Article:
Rheumatoid arthritis (RA) is an inflammatory disease that causes swelling, pain, stiffness, discomfort, and loss of function in the joints of the body. Rheumatoid arthritis is more prevalent in women, and it is often diagnosed between the ages of 30-60.
The condition tends to present itself symmetrically, which means the coordinating joints on both sides of the body are affected. As the tissue lining surrounding the joints becomes thickened, severe pain and swelling occur. Over a long period of time, the inflammation can cause loss of bone mass and joint deformity.
Rheumatoid arthritis in elderly adults is commonly referred to as elderly onset rheumatoid arthritis or EORA. Having a relative with rheumatoid arthritis increases the odds of developing the condition.
Elderly onset rheumatoid arthritis affects men and women more equally as they age, and it often seems to affect large joints, such as the shoulders.
Elderly onset rheumatoid arthritis symptoms:
- Pain and tenderness in the affected joints.
- Swelling and aching in more than one joint.
- Stiffness, especially in the early morning.
- Low-grade fever with no other explanation.
- Weakness and loss of stamina.
- Fatigue that is not relieved by resting.
- Unexplained weight loss that is not intentional.
- Loss of function and mobility due to pain and discomfort.
If you think you might be a victim of rheumatoid arthritis, the first step is to make an appointment with your doctor to get a proper diagnosis. Rheumatoid arthritis is often underdiagnosed in the elderly because it sometimes mimics other illnesses.
How is an elderly onset rheumatoid arthritis diagnosis determined?
Your doctor will review your complete medical history, ask questions about your symptoms, and perform a physical exam of the affected joints.
Rheumatoid arthritis is an autoimmune disease, so bloodwork will be a necessary component in the diagnostic procedure. Your blood will be tested for biomarkers of autoimmunity such as rheumatoid factor and anticitrullinated protein antibody.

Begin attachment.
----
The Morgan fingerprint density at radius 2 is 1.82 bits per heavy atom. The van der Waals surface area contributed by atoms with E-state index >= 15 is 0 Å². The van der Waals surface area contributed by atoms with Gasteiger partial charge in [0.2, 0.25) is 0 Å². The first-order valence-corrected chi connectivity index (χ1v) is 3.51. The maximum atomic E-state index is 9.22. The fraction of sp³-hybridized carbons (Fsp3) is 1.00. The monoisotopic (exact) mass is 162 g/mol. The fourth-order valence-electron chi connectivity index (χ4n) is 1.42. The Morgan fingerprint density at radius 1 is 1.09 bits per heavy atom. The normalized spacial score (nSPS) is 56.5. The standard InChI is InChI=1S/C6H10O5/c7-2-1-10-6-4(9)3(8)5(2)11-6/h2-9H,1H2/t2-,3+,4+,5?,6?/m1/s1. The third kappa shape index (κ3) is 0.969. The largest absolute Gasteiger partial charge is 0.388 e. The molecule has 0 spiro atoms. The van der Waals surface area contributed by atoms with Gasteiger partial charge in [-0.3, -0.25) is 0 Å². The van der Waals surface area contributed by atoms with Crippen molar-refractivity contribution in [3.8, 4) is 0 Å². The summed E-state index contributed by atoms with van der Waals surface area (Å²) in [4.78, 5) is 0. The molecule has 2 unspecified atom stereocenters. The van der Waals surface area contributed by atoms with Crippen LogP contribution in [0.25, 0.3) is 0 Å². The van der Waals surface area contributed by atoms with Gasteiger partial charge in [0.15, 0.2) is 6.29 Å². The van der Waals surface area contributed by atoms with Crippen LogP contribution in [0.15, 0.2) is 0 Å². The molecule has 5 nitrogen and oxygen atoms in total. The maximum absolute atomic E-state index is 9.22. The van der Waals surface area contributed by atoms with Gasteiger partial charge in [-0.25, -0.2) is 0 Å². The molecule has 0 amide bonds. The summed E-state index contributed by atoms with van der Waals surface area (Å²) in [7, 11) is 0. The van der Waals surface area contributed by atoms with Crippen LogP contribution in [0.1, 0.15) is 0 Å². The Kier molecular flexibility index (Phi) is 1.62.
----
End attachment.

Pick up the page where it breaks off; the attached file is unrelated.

Additionally, your physician may recommend PET or CT scans for further evaluation.
Elderly onset rheumatoid arthritis treatment:
- Non-steroidal anti-inflammatory (NSAID) drugs such as Ibuprofen can be used to reduce pain and swelling.
- Corticosteroid drugs, such as prednisone are prescribed for quick relief of symptoms, but the side effects and risks must be closely monitored when these drugs are prescribed.
- Methotrexate is a drug used for long-term treatment and relief of the symptoms of rheumatoid arthritis. This drug can be taken along with a steroid or NSAID. Although most people tolerate it very well, people with lung or kidney disease must be closely monitored if methotrexate is prescribed.
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The management of rheumatoid arthritis in elderly people can lead to improved quality of life if the patient adheres to the following recommendations:
- Get plenty of sleep. Sleep deprivation can worsen the symptoms of rheumatoid arthritis.
- Exercise as much as possible. Movement helps to maintain joint mobility. Exercise is also a mood elevator, and it can help you to sleep better at night.
- Eat a healthy diet, maintain a healthy weight, and eliminate foods that cause inflammation such as fast food, sugar, soft drinks, trans fats, refined carbohydrates, alcohol, and processed meats.
- Be aware of the side effects of rheumatoid arthritis medications and report them to your doctor immediately.
Partnering with your medical professional is the best way to get optimal relief from the pain and discomfort of elderly onset rheumatoid arthritis. With the guidance of your physician, effective medicinal treatment for your specific case, and self-determination, you should be able to live your best life as you develop a plan of care that works best for you.